Sunday, August 23, 2009

English Tense System

By. Quirk and Greenbaum

For a start, it is useful looking at what 'tense' does actually mean. A "classical" definition of the Eng-lish tense system is one that Quirk and Greenbaum give: "Tense is a grammatical category that is realized by verb inflection" (Greenbaum/Quirk 1997: 47). This view implicates that there are two states a verb can express: present tense and past tense, the first characterised by the absence of inflection (to which from now on will be referred as 'non-inflection'), the second by adding the suffix -ed (cf. Greenbaum 1997: 48). However, Bernd Kortmann distinguishes between a large range of tense models:

Starting from the two-tense model suggested by Quirk and Greenbaum, which refers only to synthetic language, he counts up to a number of sixteen tenses (cf. Kortmann 2004: 106-109) not only being marked by inflection, but including analytic elements such as the auxiliaries have and be, too. When examining the two-tense model we have to precise that the tenses referred to are on the hand the simple present tense, e.g. in 'He sleeps eight hours per night' and, on the other hand, the simple past tense, e.g. in 'He arrived in the morning'.

1 Simple Present Tense
For the usage of simple present tense there can be several intentions: it can be used either to ex-press present time or past or future. The basic function is the first case, namely to express a present time, for which Greenbaum and Quirk propose three components, starting with the state present which expresses general statements such as 'We trust in God', continuing with the habitual present which describes actions executed regularly such as 'On weekends I sleep until 11 am' and ending with the instantaneous present which is applied to events taking place simultaneously, e.g. 'I name this ship Queen Elizabeth'. In addition to that, the simple present tense can also assume other roles: the historic present is used to liven up narrations, such as 'suddenly the king stands up and announces that...' even if the action actually took place in the past; similar to this, Greenbaum and Quirk list expressions like 'The news say that the weather is still stormy'
which originally belong to the past but are still valid in the present. Finally present tense statements can refer to the future, e.g. when saying 'Tomorrow I go to school' (cf. Greenbaum/Quirk 1997: 48-50).

2 Simple Past Tense
In comparison to that, the simple past tense expresses solely past time events and states. Again, Greenbaum and Quirk differentiate between three sub-types: By analogy with its present time counterpart, the state past expresses general statements about past time, such as 'I loved to watch the Simpsons on TV', while the habitual past, again matching with its present time complement, describes events and actions that regularly took place in the past, such as 'I went to the football club when I was a child'; but finally there is a different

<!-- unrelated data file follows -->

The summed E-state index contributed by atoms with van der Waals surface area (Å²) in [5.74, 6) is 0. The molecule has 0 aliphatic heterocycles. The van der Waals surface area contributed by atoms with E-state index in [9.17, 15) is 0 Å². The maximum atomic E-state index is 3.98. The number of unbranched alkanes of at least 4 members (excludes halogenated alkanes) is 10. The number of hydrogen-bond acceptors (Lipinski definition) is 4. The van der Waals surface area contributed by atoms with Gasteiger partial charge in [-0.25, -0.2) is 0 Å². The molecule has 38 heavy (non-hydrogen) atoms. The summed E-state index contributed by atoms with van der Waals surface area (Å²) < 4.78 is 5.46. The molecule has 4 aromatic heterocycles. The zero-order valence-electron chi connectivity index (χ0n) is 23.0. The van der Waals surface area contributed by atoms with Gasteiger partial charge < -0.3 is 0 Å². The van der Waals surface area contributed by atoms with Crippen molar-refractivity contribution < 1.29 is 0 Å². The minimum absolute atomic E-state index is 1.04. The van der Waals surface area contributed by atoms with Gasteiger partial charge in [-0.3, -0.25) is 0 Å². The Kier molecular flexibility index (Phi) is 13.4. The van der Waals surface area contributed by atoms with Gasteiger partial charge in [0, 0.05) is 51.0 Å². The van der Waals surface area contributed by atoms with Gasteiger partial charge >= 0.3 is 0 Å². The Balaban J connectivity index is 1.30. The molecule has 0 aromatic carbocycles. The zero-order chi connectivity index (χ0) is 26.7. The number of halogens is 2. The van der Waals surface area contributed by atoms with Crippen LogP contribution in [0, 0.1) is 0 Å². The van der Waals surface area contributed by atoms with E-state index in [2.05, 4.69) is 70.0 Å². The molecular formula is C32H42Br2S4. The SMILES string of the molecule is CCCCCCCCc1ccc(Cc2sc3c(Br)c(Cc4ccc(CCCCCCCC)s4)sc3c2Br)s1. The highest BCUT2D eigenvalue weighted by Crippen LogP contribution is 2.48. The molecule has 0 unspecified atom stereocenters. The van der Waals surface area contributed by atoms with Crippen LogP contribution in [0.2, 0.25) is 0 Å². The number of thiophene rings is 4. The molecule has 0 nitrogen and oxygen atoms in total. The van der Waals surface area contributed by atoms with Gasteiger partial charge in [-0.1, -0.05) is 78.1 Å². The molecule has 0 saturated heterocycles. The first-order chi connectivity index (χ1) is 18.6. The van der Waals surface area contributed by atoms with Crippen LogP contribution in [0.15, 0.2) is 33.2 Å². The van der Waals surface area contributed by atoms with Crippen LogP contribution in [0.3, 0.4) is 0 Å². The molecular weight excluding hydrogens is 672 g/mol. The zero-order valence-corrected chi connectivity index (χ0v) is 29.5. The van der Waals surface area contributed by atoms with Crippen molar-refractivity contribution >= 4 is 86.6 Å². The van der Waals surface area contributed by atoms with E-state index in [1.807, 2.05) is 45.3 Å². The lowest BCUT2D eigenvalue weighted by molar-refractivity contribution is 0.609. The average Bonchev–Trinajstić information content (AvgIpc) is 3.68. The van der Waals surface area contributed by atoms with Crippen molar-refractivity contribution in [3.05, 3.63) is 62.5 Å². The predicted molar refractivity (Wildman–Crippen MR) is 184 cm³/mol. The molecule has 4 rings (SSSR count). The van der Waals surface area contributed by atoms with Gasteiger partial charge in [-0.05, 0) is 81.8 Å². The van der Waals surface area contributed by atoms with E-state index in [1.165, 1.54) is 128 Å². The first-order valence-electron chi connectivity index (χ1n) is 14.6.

type of simple past tense: the event past which describes something that took place at a certain point of time in the past, e.g. 'She called me at 2 am.' There are three additional "special uses" that Greenbaum and Quirk list: the indirect speech which converts speech

from past into simple past, e.g. 'I told him that I wasn't interested'; the hypothetical past that denominates an unfulfilled condition, such as 'If I knew how cope with it, I wouldn't have these problems'; the attitudinal past which represents a more polite way of talking to another person, e.g. 'Did you like a cup of tea or coffee?' (cf. Greenbaum/Quirk 1997: 50-51). It is important to notice for the corpus analysis that past tense, except for the earlier mentioned historic present, which however has no influence on the mainly spoken corpus, represents the only way of talking about a past event, so that it is virtually impossible to confuse deviant use of present tenses in past tense positions with correct use. This means that normally it is quite obvious whether a statement belongs to expressions typical for a variety such as Hong Kong English or whether it conforms to Standard English grammar.

There a kind of english tense, and we know at least sixteen form of english system tense, we ussually found two form that mostly used in daily compersation, there are simple past tense and simple present tense, but we also used future tense in special compersation. The english system tense used to make english language have a structure and it make be learning to another person who want learning a second language, english system tense make more easier to learn english language.


http://groups.google.co.id/group/alt.usage.english/browse_thread/thread/2a4587ab12ff98f/d27fd9cb8583d781%23d27fd9cb8583d781

Source :http://groups.google.co.id/group/alt.usage.english

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